Material Handling robots create efficiency by transporting parts or products at scale. The increase in productivity is due to the speed of the robots, running cycles for long periods of time with no need to stop, reliability and reducing risk associated with material handling. They generally interface with other equipment including conveyors, collision detection systems, containers, automated retrieval systems and carousels. Material handling robots are extremely flexible and can even be redeployed to other areas of the factory if production changes are needed.
Machine Tending robots move parts or products from a staging position and orient them in a way that they can then interact with the machine and then remove the part once the operation is complete. These robots tend to provide more complex movements and capabilities than other more basic material handling applications which make them ideal for industrial automation. The repeatability, long run times and accuracy are the main reasons machine tending robots are deployed to reduce costs.
End of Arm Tooling
As with all the robot types, the interface between the robot and the workpiece is very important and often requires specialized or custom end of arm tooling. These setups are typically designed or configured specific to the application environment where the industrial robot is being deployed. They can range from very basic grippers when moving a single part to extremely complex vacuum systems for automotive demolding operations. There are many accessories that can be attached to aid in the objective and allow for the robot to better complete tasks.
Grippers are positioned at the end of the robot arm enabling the robot to hold onto an object with the cycle of tightening, handling and releasing of the part. Although grippers can come in many forms such as Soft Robotics mGrip, mechanical style grippers often have two, three or up to five fingers used to grasp the workpiece. These grippers are often produced using lightweight additive manufacturing or traditional CNC machining and are perfect for industrial automation applications.
Vacuum cups operate using the Bernoulli Principle for generating high-speed air flow to interact between the workpiece surface and the vacuum cup. This type of tooling is used a lot in food production and material handling systems where the products to be transported are smooth, flat and clean. Vacuum cup type grasping is dependent on getting a good seal to the surface of the part to be moved.
Force torque sensors allow feedback to the robot in an otherwise rigid operation by detecting forces and torques that are applied on the robot tooling. As with the multi-axis ATI force torque sensor, the sensor can relay this information back to the robot so it can course correct and continue its motion. Some of the typical industrial automation applications for this type of sensor are grinding, polishing, and assembly. Recent developments have opened up the sensors to be used in collaborative applications to help with advanced programming for teaching the robot or giving it human like touch while performing operations.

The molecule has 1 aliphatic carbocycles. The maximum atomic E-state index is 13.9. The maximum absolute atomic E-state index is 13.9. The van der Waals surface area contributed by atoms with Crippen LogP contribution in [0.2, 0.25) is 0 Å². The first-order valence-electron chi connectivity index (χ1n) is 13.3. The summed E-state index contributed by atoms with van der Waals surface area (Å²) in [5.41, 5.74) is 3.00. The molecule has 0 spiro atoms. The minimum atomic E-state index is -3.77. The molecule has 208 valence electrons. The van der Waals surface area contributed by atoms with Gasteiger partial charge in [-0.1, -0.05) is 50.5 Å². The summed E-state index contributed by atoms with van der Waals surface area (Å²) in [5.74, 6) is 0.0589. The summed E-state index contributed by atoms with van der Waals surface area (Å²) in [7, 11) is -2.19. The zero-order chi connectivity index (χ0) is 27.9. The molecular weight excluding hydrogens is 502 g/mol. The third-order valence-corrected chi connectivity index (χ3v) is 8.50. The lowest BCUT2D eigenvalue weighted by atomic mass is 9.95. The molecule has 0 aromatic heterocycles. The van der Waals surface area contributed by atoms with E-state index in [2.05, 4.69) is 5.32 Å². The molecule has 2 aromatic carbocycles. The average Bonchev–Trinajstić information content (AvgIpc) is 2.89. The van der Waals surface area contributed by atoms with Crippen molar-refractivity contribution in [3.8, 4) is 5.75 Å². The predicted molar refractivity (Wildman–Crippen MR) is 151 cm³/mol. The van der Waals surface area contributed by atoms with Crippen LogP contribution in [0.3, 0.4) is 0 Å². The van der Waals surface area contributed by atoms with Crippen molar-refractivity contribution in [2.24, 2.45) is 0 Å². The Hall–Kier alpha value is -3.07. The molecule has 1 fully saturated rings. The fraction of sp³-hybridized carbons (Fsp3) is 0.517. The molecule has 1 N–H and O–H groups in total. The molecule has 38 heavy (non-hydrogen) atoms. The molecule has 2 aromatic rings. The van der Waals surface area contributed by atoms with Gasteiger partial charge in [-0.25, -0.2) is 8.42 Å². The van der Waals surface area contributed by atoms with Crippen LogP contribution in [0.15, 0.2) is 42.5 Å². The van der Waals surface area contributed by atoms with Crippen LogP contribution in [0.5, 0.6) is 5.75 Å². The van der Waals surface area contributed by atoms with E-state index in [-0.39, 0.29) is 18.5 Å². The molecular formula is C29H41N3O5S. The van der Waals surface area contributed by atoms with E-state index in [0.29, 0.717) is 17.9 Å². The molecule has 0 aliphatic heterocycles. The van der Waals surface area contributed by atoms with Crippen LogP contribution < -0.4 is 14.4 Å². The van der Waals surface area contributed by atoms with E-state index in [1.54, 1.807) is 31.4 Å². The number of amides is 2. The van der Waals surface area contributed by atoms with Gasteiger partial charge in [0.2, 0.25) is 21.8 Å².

Tool changers are used to easily adapt multiple tools to the end of a robot arm. They generally consist of two mating parts, a master and the tool, which are designed to lock together using manual or pneumatic mechanisms. Quick changers like Gimatic QC75 make it quick and efficient to change tooling for different operations without the need to manually unbolt and re-bolt the new tooling. There are many safety features built into the tool changer systems to ensure the load will not be lost in case of air pressure loss.
Rotary attachments such as ATI’s material removal tools allow the often linear or pivoting motion of the robot to be translated into a rotary motion used to perform actions such as deburring and surface finishing like sanding or polishing. By using the robots to complete these traditionally manual tasks, the end result is much more consistence, risk to humans is reduced and challenging operations can be handled with programming techniques.
The Future of Industrial Automation
Industrial robots are an important factor in being able to keep up with the world’s demand for goods and to help drive down the costs associated with trying to manufacture at such volumes. As technologies continue to develop, it is forecasted that industrial automation will continue to rise alongside other technologies and become even more of an integral part of manufacturing around the world. Industrial automation is a key factor in being able to sustain growth for a business both large and small and with the help of robotics, it is making it easier for industries continue to adapt to an every changing market place.
Fairlane was established in 1957 in Fraser, MI and designs, manufactures and stocks a wide range of standard components used in positioning and workholding applications. Fixtureworks, a related business, supplies an extended range of standard machine components and complete workholding solutions from work leading manufacturers. Recently Fairlane has developed a web-based design application aimed at the end of arm tooling industry. It uses intuitive CAD to help users design and purchase custom gripping components in minutes.
To learn more visit www.FairlaneProducts.com